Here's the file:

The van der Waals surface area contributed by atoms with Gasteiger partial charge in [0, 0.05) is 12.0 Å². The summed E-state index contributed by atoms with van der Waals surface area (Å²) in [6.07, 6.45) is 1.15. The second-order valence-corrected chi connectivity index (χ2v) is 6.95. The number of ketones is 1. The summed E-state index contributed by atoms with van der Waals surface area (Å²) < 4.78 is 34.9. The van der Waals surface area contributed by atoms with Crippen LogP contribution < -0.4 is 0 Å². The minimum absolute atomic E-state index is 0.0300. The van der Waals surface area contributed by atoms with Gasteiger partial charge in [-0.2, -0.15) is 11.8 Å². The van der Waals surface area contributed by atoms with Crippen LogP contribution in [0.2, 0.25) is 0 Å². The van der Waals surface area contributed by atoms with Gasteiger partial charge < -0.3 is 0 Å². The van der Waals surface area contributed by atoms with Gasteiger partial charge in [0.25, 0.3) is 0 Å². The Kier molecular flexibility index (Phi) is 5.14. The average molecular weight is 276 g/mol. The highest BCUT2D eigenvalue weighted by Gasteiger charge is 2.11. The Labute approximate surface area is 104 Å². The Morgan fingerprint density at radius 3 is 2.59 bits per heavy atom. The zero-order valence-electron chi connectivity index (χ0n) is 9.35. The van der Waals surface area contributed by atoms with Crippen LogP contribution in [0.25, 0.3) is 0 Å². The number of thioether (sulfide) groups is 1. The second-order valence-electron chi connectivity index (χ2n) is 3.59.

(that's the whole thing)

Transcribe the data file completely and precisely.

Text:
The van der Waals surface area contributed by atoms with Gasteiger partial charge in [0, 0.05) is 12.0 Å². The summed E-state index contributed by atoms with van der Waals surface area (Å²) in [6.07, 6.45) is 1.15. The second-order valence-corrected chi connectivity index (χ2v) is 6.95. The number of ketones is 1. The summed E-state index contributed by atoms with van der Waals surface area (Å²) < 4.78 is 34.9. The van der Waals surface area contributed by atoms with Crippen LogP contribution < -0.4 is 0 Å². The minimum absolute atomic E-state index is 0.0300. The van der Waals surface area contributed by atoms with Gasteiger partial charge in [-0.2, -0.15) is 11.8 Å². The van der Waals surface area contributed by atoms with Crippen LogP contribution in [0.2, 0.25) is 0 Å². The van der Waals surface area contributed by atoms with Gasteiger partial charge < -0.3 is 0 Å². The van der Waals surface area contributed by atoms with Gasteiger partial charge in [0.25, 0.3) is 0 Å². The Kier molecular flexibility index (Phi) is 5.14. The average molecular weight is 276 g/mol. The highest BCUT2D eigenvalue weighted by Gasteiger charge is 2.11. The Labute approximate surface area is 104 Å². The Morgan fingerprint density at radius 3 is 2.59 bits per heavy atom. The zero-order valence-electron chi connectivity index (χ0n) is 9.35. The van der Waals surface area contributed by atoms with Crippen LogP contribution in [0.25, 0.3) is 0 Å². The number of thioether (sulfide) groups is 1. The second-order valence-electron chi connectivity index (χ2n) is 3.59.